Tropical approach to water quailty
From giant clams to clown fish, five ‘indicator’ species are helping researchers revise water-quality guidelines to better reflect the sensitivities of tropical marine life
By Clare Straten-Joyce
Most of Australia’s environmental water-quality standards and testing protocols have been developed with the effects on temperate marine wildlife in mind, but new research is focusing on the risks and responses of tropical species as coastal development expands across the nation’s north.
The Australian Institute of Marine Sciences (AIMS) is leading new research into the potential impact of water pollution and heavy metals in northern waterways and oceans.
Research scientist Melanie Trenfield says, in general, there is a lack of information on the long-term effects of metals and other toxicants on tropical marine biota in Australia. “This means that current water-quality guidelines may be inadequate for the protection of tropical seas.”
Photos: Joost Van Dam
She and her colleague Joost van Dam are working on research designed to address information gaps in tropical waters. They are investigating the effects of metals on the larvae of selected marine species and will use their findings to develop water-quality guidelines for industry, government and the public.
Collaborators in the research with AIMS include the Australian Department of Environment’s Environmental Research Institute of the Supervising Scientist and Charles Darwin University. Funding has come from Rio Tinto Alcan, North Australian Marine Research Alliance and the Northern Territory Research and Innovation Board, with in-kind support from the Australian Department of the Environment.
With a huge range of tropical species to select from as indicators for toxicity testing, the researchers looked for organisms that represented different levels of life forms within the ecosystem.
The indicator species were also selected for their ease of rearing in the research facility.
“Although the species selected for toxicity testing in this project are not necessarily food sources themselves, they are somewhat representative of what effect toxicants will have on other iconic species, such as the mud crab (Scylla species) and Golden Snapper (Lutjanus johnii),” Joost van Dam explains.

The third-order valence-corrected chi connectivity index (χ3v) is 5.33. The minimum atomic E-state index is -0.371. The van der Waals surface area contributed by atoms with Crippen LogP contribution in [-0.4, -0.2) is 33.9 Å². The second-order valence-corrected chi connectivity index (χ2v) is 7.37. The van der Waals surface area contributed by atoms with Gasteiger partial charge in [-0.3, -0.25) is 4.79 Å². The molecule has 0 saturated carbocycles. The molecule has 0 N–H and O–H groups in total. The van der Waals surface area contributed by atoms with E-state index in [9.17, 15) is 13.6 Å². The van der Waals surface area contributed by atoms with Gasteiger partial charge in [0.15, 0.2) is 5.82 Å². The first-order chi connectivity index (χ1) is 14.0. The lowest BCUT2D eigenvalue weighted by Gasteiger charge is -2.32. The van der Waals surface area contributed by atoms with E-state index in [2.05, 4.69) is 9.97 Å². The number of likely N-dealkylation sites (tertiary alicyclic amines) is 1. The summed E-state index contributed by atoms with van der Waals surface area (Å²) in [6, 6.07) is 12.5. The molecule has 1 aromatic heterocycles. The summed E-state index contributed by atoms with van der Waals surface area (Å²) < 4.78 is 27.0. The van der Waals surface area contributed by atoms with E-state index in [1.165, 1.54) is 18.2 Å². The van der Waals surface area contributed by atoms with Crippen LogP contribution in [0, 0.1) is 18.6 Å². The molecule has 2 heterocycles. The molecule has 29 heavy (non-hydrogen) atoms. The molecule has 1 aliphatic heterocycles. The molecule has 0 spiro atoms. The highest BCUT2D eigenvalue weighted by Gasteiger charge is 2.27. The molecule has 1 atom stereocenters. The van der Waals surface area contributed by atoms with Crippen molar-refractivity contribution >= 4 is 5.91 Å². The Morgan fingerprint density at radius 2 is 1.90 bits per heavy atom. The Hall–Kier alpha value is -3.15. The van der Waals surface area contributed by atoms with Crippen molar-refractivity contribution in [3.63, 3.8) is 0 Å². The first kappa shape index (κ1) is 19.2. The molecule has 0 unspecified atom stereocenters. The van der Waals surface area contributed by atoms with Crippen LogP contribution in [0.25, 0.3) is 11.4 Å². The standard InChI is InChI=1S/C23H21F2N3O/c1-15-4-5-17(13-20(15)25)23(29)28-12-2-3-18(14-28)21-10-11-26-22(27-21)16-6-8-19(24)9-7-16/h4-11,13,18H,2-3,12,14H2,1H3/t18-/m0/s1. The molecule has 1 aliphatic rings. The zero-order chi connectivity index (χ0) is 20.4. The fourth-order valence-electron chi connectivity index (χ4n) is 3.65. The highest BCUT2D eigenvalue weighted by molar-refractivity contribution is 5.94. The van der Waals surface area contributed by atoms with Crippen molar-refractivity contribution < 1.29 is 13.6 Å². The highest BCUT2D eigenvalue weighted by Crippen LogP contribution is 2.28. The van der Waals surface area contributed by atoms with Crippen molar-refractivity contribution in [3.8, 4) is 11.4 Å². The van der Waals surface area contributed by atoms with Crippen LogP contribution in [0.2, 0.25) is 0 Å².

Using the food species directly for the tests was not viable in the research facility as mud crabs are highly cannibalistic and Golden Snapper need large volumes of water to thrive.
The candidates were narrowed down to five species. Giant clam (Tridacna squamosa) was chosen as it is a lower trophic level species and benthic filter feeder; while hermit crabs (Coenobita variabilis), also a lower-level benthic species, are more mobile and scavenge what they can find from the ocean floor. Western Clown Anemonefish (Amphiprion ocellaris) (widely known as clown fish) represent a higher-level species, as an omnivorous and occasionally predatory finfish.
The Purple Acorn Barnacle (Amphibalanus amphitrite) is an opportunistic filter feeder with the ability to be selective about its diet (unlike clams). Finally, the marine snail (Nassarius dorsatus), a burrowing, benthic scavenger, is the project’s representative of the marine gastropod community.
“We are interested primarily in protecting marine species that are native to marine waters in tropical Australia,” Joost van Dam says. “This will have the added benefit of protecting people who depend on these animals for food.”
It can take three to 12 months to develop the toxicity test protocols for each species. Protocols for the hermit crab, barnacle and marine snail have already been completed, while test development for the clown fish is well underway.
Their findings will help revise water-quality guidelines for several priority metals related to the alumina-refining industry: aluminium, gallium and molybdenum.
Once developed, the toxicity tests can be applied to discharges and contaminants associated with industrial activities, such as oil and gas drilling, and port and dredging activities in or near the marine environment.
This research is part of the AIMS national program investigating the toxicity of environmental contaminants. “We are very passionate about the health and sustainability of marine and freshwater ecosystems,” Melanie Trenfield says.
“Working in a job such as this enables us to do our bit to protect our environment. Plus we get to work with some really awesome critters including clown fish, giant clams, marine snails and hermit crabs,” she says.
Melanie Trenfield, 08 8920 9260